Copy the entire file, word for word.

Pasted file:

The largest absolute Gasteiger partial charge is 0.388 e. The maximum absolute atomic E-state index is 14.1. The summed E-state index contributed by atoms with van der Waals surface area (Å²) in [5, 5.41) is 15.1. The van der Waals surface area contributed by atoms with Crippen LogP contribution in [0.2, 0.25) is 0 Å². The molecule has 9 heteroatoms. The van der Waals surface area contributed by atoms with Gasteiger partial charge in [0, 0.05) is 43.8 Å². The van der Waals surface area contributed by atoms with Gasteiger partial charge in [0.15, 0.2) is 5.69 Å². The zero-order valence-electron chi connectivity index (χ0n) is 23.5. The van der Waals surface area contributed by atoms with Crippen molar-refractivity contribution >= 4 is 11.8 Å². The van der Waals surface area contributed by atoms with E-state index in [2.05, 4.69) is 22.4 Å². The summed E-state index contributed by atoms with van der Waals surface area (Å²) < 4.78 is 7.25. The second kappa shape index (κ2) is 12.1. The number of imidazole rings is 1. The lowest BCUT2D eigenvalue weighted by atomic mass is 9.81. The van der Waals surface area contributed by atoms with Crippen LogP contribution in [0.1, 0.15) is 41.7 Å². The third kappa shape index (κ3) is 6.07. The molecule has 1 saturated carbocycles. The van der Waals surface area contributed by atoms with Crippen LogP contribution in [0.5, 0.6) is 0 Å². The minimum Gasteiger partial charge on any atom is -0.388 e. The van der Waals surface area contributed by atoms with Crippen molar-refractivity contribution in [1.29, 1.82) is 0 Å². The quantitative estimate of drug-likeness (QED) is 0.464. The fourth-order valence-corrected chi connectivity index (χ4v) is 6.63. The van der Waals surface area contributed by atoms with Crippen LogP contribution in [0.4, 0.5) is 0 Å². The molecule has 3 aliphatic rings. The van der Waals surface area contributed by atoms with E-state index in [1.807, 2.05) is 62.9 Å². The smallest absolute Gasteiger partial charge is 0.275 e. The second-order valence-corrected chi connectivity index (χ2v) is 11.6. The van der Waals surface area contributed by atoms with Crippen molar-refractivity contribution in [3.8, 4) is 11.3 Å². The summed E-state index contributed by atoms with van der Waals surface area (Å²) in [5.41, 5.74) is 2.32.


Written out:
The largest absolute Gasteiger partial charge is 0.388 e. The maximum absolute atomic E-state index is 14.1. The summed E-state index contributed by atoms with van der Waals surface area (Å²) in [5, 5.41) is 15.1. The van der Waals surface area contributed by atoms with Crippen LogP contribution in [0.2, 0.25) is 0 Å². The molecule has 9 heteroatoms. The van der Waals surface area contributed by atoms with Gasteiger partial charge in [0, 0.05) is 43.8 Å². The van der Waals surface area contributed by atoms with Gasteiger partial charge in [0.15, 0.2) is 5.69 Å². The zero-order valence-electron chi connectivity index (χ0n) is 23.5. The van der Waals surface area contributed by atoms with Crippen molar-refractivity contribution >= 4 is 11.8 Å². The van der Waals surface area contributed by atoms with E-state index in [2.05, 4.69) is 22.4 Å². The summed E-state index contributed by atoms with van der Waals surface area (Å²) < 4.78 is 7.25. The second kappa shape index (κ2) is 12.1. The number of imidazole rings is 1. The lowest BCUT2D eigenvalue weighted by atomic mass is 9.81. The van der Waals surface area contributed by atoms with Crippen LogP contribution in [0.1, 0.15) is 41.7 Å². The third kappa shape index (κ3) is 6.07. The molecule has 1 saturated carbocycles. The van der Waals surface area contributed by atoms with Crippen LogP contribution in [0.5, 0.6) is 0 Å². The minimum Gasteiger partial charge on any atom is -0.388 e. The van der Waals surface area contributed by atoms with Crippen molar-refractivity contribution in [1.29, 1.82) is 0 Å². The quantitative estimate of drug-likeness (QED) is 0.464. The fourth-order valence-corrected chi connectivity index (χ4v) is 6.63. The van der Waals surface area contributed by atoms with Crippen LogP contribution in [0.4, 0.5) is 0 Å². The molecule has 3 aliphatic rings. The van der Waals surface area contributed by atoms with E-state index in [1.807, 2.05) is 62.9 Å². The smallest absolute Gasteiger partial charge is 0.275 e. The second-order valence-corrected chi connectivity index (χ2v) is 11.6. The van der Waals surface area contributed by atoms with Crippen molar-refractivity contribution in [3.8, 4) is 11.3 Å². The summed E-state index contributed by atoms with van der Waals surface area (Å²) in [5.41, 5.74) is 2.32.